NEW YORK - New York Gov. Andrew Cuomo is raising the minimum wage for about 10,000 state workers to $15 an hour over the next six years.
The governor's office says the move will initially affect about 1,000 office assistants, custodial workers and lifeguards in New York City, whose hourly wage will reach $15 by the end of 2018.
Another 9,000 employees upstate will see wages rise to that level three years later.
New York's basic minimum wage is now $8.75 and is set to rise to $9 at year's end.
The Democratic governor has called for a $15 basic minimum, which state Senate Republicans oppose.
A state wage board recently agreed to increase the minimum wage for chain fast-food workers in annual increments to $15 by the end of 2018 in New York City and for others by July 1, 2021.
Also on Tuesday, Pittsburgh Mayor Bill Peduto issued an executive order raising all city employees' minimum wage to $15 an hour by the year 2021.
Peduto's order doesn't raise the minimum wage of noncity employees who work in Pittsburgh, though it does call for City Council to draft legislation next year requiring city contractors to eventually pay their workers $15 hourly or face city-imposed penalties.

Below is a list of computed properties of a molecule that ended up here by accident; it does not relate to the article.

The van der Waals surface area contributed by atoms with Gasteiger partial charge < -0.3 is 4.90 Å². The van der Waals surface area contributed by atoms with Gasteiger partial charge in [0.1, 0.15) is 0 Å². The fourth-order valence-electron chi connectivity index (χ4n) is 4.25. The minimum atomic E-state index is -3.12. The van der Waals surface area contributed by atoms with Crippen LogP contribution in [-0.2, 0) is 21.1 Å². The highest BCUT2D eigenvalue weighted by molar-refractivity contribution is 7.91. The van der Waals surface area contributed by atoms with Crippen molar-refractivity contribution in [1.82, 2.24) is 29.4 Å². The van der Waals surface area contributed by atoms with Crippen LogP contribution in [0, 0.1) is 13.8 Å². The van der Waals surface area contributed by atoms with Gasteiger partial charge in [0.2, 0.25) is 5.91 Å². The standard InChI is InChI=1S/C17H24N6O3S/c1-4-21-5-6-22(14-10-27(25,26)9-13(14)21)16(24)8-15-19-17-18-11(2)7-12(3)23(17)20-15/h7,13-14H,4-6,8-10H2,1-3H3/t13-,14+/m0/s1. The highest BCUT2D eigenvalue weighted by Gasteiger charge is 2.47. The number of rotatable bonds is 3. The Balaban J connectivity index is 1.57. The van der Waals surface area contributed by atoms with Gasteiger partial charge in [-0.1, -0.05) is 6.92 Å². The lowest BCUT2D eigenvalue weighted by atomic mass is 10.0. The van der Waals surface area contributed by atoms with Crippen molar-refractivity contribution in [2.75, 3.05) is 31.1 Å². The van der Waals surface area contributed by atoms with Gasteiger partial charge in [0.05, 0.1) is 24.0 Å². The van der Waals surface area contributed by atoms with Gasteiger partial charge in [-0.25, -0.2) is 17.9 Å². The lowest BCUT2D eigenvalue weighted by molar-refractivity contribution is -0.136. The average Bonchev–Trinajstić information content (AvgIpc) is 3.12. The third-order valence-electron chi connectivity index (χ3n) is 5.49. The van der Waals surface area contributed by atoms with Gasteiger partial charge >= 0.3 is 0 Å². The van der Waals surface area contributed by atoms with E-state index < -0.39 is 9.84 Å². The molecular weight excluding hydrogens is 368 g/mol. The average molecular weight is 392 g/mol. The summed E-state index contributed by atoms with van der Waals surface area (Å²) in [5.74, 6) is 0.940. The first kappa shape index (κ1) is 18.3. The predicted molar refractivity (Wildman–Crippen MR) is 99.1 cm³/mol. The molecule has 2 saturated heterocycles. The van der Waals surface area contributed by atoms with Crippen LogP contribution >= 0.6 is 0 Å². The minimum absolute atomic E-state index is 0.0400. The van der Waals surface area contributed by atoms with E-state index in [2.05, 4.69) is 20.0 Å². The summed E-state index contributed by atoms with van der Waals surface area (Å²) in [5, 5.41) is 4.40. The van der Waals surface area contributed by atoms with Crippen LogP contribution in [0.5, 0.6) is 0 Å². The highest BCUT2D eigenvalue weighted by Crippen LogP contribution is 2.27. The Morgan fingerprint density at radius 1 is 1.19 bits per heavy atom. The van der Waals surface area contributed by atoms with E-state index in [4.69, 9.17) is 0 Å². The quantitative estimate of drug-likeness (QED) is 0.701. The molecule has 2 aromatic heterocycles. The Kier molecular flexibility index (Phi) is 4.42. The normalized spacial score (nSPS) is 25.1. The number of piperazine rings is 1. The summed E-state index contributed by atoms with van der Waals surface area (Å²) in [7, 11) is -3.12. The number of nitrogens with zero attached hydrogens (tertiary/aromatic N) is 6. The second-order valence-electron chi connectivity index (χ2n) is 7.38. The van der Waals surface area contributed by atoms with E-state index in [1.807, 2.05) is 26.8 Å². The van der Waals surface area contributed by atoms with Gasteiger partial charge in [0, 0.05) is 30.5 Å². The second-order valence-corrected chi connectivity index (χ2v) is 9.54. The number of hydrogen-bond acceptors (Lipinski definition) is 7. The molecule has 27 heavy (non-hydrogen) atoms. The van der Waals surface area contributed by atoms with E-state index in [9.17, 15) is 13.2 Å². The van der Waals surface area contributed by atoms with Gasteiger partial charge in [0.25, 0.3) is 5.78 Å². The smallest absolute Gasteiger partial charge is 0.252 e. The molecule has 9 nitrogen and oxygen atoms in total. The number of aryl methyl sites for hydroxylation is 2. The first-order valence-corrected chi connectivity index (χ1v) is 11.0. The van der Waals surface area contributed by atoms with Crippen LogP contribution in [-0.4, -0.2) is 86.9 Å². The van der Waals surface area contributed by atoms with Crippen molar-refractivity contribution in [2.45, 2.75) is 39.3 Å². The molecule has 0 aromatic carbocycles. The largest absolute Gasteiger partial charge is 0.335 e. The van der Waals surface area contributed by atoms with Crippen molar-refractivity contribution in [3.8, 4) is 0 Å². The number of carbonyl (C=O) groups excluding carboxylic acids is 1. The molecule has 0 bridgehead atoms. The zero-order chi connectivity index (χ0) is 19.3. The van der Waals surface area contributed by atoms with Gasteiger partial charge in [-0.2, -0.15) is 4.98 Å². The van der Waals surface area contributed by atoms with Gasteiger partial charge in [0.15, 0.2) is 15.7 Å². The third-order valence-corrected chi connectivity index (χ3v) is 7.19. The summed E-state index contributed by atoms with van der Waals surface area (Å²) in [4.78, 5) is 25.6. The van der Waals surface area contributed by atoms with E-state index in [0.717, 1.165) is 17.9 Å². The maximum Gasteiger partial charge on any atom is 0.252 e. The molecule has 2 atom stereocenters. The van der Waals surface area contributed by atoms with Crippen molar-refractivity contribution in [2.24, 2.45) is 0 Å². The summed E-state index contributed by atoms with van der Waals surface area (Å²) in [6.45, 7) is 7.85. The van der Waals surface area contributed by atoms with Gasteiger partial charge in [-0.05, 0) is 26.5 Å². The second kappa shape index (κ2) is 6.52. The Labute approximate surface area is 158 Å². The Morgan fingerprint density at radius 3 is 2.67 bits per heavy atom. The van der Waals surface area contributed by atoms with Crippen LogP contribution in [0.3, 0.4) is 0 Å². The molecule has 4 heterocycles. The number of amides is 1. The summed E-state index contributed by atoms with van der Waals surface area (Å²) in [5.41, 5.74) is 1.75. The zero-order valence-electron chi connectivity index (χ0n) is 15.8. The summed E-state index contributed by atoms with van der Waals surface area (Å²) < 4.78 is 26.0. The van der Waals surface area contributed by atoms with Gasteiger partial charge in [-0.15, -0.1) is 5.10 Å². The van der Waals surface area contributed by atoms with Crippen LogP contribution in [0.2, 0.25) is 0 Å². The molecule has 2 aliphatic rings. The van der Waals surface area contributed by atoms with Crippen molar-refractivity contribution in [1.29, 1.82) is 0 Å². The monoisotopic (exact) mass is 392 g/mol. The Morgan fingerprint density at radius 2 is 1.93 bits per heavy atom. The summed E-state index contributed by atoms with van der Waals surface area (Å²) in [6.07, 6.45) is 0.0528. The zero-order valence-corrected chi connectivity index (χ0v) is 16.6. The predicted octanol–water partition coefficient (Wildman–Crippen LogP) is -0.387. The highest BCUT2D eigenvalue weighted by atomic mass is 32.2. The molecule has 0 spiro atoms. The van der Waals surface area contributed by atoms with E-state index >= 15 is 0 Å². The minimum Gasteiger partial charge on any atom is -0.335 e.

Under the mayor's order, the minimum wage for city workers will rise to $12.50 in 2017 and $13.75 in 2019 before hitting the $15-mark two years later.
Philadelphia Mayor-elect Jim Kenney, who takes office in January, wants to raise that city's minimum wage to $15, too.
So far, Los Angeles, Seattle, San Francisco and the California cities of Oakland and Berkeley have approved phased-in increases that eventually will take their minimum wage to $15 an hour, or about $31,200 a year.